After the accomplishment of the BMI, the first ever online mantra project, the project leader asked whether we could do anything further. The Office of the Gyalwang Karmapa requested that we join in the recitation of the mantra of Guru Rinpoche, which was again affirmed in 2009.
On this page you can follow the progress of our accumulation of a hundred million (100,000,000) benzar guru mantras as recited by participants around the world, or on the Khandro.Net Facebook page where it is updated at least once a month. Ohm Ah Hoong, Benzar Guru Pehma Siddhi, Hoong!
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Attention Please send your most recent unreported monthly total of VG recitations to
khandro1 at yahoo.com (using the @ sign, of course.)
Just write, for example :
Message: [date] March 2 /17 [name*] John Smith (USA) [month's total] 1,000 recitations
*your name: Use any of your names or "handles" but please just be consistent. Also, it is useful to know what countries are represented but that is not essential information.
"Guru Rinpoche" means Precious Guru. It is one of the names of Padmasambhava (8th century), who is also known as the Vajra Guru. Vajra here refers to the extra-ordinary methods he used so that Buddhism would take hold in Tibet. Guru means "teacher," with the connotation of "spiritual mentor." In the Tibetan language, this meaning is conveyed by the word lama.
Vajra Guru Padmasambhava is widely acknowledged as a Second Buddha. He is also called Padmakara or, Pema Jungne, and a number of other names besides. Each epithet refers to a particular role that he played in order for Buddhism firmly to take hold in the land of Tibet.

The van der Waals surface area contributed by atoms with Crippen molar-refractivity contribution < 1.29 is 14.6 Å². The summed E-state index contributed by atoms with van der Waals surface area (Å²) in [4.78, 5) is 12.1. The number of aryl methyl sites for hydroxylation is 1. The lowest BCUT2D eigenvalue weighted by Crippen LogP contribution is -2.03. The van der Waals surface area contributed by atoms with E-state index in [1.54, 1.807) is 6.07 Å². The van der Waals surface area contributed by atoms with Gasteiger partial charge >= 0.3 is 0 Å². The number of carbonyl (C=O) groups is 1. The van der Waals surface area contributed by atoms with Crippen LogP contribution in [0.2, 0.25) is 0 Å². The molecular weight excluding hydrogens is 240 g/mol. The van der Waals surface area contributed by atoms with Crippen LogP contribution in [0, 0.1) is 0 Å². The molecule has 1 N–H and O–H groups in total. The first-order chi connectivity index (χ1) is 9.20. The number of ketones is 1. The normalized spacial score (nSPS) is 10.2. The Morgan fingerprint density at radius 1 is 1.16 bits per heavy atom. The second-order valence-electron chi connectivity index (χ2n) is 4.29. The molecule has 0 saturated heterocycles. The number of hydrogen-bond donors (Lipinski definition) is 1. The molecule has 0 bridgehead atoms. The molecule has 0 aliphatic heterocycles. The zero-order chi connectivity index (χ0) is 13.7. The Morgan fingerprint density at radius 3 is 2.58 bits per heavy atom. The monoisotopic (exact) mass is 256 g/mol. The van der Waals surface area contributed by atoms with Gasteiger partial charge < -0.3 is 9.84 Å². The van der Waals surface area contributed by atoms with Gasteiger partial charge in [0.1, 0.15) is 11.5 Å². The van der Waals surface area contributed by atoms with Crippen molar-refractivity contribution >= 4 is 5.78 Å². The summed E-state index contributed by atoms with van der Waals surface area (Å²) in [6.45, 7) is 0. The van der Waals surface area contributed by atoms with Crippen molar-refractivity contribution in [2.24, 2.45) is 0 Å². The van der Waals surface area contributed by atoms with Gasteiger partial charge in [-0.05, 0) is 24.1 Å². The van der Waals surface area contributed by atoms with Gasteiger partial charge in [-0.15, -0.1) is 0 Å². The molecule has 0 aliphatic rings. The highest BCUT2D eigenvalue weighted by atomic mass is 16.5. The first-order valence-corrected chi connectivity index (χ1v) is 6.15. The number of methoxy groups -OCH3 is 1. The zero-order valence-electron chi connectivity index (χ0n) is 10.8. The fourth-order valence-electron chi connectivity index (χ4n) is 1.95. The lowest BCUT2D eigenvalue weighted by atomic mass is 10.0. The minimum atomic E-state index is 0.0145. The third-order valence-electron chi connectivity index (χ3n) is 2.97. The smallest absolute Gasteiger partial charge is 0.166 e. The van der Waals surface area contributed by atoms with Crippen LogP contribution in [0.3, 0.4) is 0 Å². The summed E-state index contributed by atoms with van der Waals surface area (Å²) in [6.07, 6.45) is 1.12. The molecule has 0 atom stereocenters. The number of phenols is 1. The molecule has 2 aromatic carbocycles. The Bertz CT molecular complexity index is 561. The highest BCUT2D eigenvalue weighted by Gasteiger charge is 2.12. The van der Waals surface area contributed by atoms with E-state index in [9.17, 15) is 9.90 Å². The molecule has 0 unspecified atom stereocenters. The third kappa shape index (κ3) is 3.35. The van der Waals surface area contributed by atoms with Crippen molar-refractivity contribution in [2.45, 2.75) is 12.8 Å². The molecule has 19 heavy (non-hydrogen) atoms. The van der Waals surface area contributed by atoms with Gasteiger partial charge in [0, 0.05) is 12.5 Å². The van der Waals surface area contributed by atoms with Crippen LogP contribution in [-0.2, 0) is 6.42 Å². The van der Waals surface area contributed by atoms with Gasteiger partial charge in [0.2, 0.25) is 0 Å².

The Vajra Guru mantra is also recited on the 10th day of every lunar month by most Tibetan Buddhist lineages. Among the Karma Kagyu, every second year (alternating with the Shi Tro mantra,) it is recited at Rumtek Monastery as part of the 5-day dhundrup taking place in the 9th lunar month (9th - 13th days.)
Tibetan territory is only a few hundred miles from northern India where Shakyamuni, the historical Buddha, lived and taught and yet for well over twelve hundred years Buddhism made little impact on the Land of Snows. If it had not been for Guru Rinpoche we might never know the full extent of the transmission of Buddha-dharma, for in no other land was the entire system preserved in detail. Therefore any practitioner of every level, school, denomination and lineage, can honour this heart connection to the great Vajra Guru.
Everyone who has benefited in any way, either directly or even indirectly, from the words and/or the example of the lamas that have been able to teach us during these last 50 years, has Guru Rinpoche to thank.
Om Ah Hung, Vajra Guru Pema Siddhi, Hung!
Many Tibetans say benzar instead of vajra. We do as we have been taught. There is no significant difference.
No special empowerment is required to participate.
:: After an introduction (to 0:49) Ani Choying Drolma sings this mantra slowly. < YouTube
About Similar Requests by Other Lamas
In 2013, following the death of Akong Rinpoche of Kagyu Samye Ling in Scotland, Tai Situ also requested the recitation of this mantra. And in 2014, devotees of Bardor Tulku Rinpoche at his centre, Kunzang Palchen Ling, requested recitations of the mantra, too.
Many other prominent lamas including the 14th Dalai Lama have expressed that students recite the mantra of Guru Rinpoche. For the purpose of this project, there is no conflict of interest. All Tibetan denominations and lineages recognize the efficacy of Guru Rinpoche's mantra in overcoming obstacles to the practice of Buddha-dharma and to the restoration of peace, harmony and balance.
Whether Nyingmapa, Sakyapa, Kagyupa or Gelugpa, all recite the invocation to Guru Rinpoche, especially on the 10th of the lunar month. And among Mahayanists, all mantras are dedicated to the benefit of sentient beings everywhere. In the case of someone reporting the same total to lamas of more than one denomination, in one's mind the recitations might be dedicated in the following way for the VGP: We could say, "This is dedicated to all beings and in particular, to the activity of the 17th Gyalwang Karmapa."
Tsurphu and Rumtek: Tsurphu, in central Tibet (the fraction that is currently known as the TAR) is the historical seat of the Karmapas. Rumtek is in Sikkim (now part of India) and it is the Karmapa's seat established by the 16th Karmapa.